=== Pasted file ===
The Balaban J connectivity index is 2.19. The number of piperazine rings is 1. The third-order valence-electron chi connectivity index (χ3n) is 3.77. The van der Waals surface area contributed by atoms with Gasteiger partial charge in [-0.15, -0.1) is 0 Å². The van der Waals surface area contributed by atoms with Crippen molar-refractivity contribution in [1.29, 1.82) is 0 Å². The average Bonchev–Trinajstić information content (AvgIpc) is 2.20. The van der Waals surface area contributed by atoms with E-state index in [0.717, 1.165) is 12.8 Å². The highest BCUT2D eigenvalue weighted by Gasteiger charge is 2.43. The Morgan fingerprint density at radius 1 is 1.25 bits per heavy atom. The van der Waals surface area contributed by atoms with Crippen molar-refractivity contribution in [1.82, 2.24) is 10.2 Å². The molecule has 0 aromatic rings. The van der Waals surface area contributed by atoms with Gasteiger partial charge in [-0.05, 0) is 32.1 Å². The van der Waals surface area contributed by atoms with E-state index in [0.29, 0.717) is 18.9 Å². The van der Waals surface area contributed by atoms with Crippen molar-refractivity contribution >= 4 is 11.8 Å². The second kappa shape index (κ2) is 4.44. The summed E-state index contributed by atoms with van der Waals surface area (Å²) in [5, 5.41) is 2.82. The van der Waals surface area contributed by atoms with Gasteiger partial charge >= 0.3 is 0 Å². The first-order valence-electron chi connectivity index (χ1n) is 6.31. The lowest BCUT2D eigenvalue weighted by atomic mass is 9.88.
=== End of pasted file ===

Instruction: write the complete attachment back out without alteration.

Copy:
The Balaban J connectivity index is 2.19. The number of piperazine rings is 1. The third-order valence-electron chi connectivity index (χ3n) is 3.77. The van der Waals surface area contributed by atoms with Gasteiger partial charge in [-0.15, -0.1) is 0 Å². The van der Waals surface area contributed by atoms with Crippen molar-refractivity contribution in [1.29, 1.82) is 0 Å². The average Bonchev–Trinajstić information content (AvgIpc) is 2.20. The van der Waals surface area contributed by atoms with E-state index in [0.717, 1.165) is 12.8 Å². The highest BCUT2D eigenvalue weighted by Gasteiger charge is 2.43. The Morgan fingerprint density at radius 1 is 1.25 bits per heavy atom. The van der Waals surface area contributed by atoms with Crippen molar-refractivity contribution in [1.82, 2.24) is 10.2 Å². The molecule has 0 aromatic rings. The van der Waals surface area contributed by atoms with Gasteiger partial charge in [-0.05, 0) is 32.1 Å². The van der Waals surface area contributed by atoms with E-state index in [0.29, 0.717) is 18.9 Å². The van der Waals surface area contributed by atoms with Crippen molar-refractivity contribution >= 4 is 11.8 Å². The second kappa shape index (κ2) is 4.44. The summed E-state index contributed by atoms with van der Waals surface area (Å²) in [5, 5.41) is 2.82. The van der Waals surface area contributed by atoms with Gasteiger partial charge >= 0.3 is 0 Å². The first-order valence-electron chi connectivity index (χ1n) is 6.31. The lowest BCUT2D eigenvalue weighted by atomic mass is 9.88.